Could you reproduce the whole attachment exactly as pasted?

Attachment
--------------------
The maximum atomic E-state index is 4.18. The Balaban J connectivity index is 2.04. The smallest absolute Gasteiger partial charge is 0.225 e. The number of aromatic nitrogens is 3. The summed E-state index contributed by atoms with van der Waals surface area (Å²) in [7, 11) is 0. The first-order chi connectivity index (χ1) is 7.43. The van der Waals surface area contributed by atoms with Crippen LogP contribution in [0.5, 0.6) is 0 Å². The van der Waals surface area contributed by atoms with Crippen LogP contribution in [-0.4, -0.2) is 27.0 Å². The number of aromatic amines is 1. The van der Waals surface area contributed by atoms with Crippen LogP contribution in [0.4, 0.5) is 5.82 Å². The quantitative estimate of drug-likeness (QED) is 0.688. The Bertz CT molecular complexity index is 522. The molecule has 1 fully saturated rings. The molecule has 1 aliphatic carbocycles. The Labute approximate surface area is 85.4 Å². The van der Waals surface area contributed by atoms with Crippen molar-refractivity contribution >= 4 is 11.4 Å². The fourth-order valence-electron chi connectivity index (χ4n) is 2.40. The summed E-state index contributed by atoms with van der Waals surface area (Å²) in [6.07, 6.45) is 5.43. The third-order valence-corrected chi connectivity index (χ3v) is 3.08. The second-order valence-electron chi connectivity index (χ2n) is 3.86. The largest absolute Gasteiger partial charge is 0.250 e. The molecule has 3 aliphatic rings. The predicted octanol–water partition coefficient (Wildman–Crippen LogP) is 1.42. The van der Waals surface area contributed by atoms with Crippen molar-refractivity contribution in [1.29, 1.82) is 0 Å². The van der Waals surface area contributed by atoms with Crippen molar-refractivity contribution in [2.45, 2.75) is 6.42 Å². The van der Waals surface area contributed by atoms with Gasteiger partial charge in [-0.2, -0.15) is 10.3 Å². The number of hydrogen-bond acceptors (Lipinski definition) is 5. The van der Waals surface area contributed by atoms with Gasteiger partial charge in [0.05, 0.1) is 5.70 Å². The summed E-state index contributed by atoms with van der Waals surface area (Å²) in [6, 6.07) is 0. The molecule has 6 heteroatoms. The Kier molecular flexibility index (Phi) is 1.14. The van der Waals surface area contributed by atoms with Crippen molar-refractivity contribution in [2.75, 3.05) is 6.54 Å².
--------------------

The maximum atomic E-state index is 4.18. The Balaban J connectivity index is 2.04. The smallest absolute Gasteiger partial charge is 0.225 e. The number of aromatic nitrogens is 3. The summed E-state index contributed by atoms with van der Waals surface area (Å²) in [7, 11) is 0. The first-order chi connectivity index (χ1) is 7.43. The van der Waals surface area contributed by atoms with Crippen LogP contribution in [0.5, 0.6) is 0 Å². The van der Waals surface area contributed by atoms with Crippen LogP contribution in [-0.4, -0.2) is 27.0 Å². The number of aromatic amines is 1. The van der Waals surface area contributed by atoms with Crippen LogP contribution in [0.4, 0.5) is 5.82 Å². The quantitative estimate of drug-likeness (QED) is 0.688. The Bertz CT molecular complexity index is 522. The molecule has 1 fully saturated rings. The molecule has 1 aliphatic carbocycles. The Labute approximate surface area is 85.4 Å². The van der Waals surface area contributed by atoms with Crippen molar-refractivity contribution >= 4 is 11.4 Å². The fourth-order valence-electron chi connectivity index (χ4n) is 2.40. The summed E-state index contributed by atoms with van der Waals surface area (Å²) in [6.07, 6.45) is 5.43. The third-order valence-corrected chi connectivity index (χ3v) is 3.08. The second-order valence-electron chi connectivity index (χ2n) is 3.86. The largest absolute Gasteiger partial charge is 0.250 e. The molecule has 3 aliphatic rings. The predicted octanol–water partition coefficient (Wildman–Crippen LogP) is 1.42. The van der Waals surface area contributed by atoms with Crippen molar-refractivity contribution in [1.29, 1.82) is 0 Å². The van der Waals surface area contributed by atoms with Crippen molar-refractivity contribution in [2.45, 2.75) is 6.42 Å². The van der Waals surface area contributed by atoms with Gasteiger partial charge in [-0.2, -0.15) is 10.3 Å². The number of hydrogen-bond acceptors (Lipinski definition) is 5. The van der Waals surface area contributed by atoms with Gasteiger partial charge in [0.05, 0.1) is 5.70 Å². The summed E-state index contributed by atoms with van der Waals surface area (Å²) in [6, 6.07) is 0. The molecule has 6 heteroatoms. The Kier molecular flexibility index (Phi) is 1.14. The van der Waals surface area contributed by atoms with Crippen molar-refractivity contribution in [2.75, 3.05) is 6.54 Å².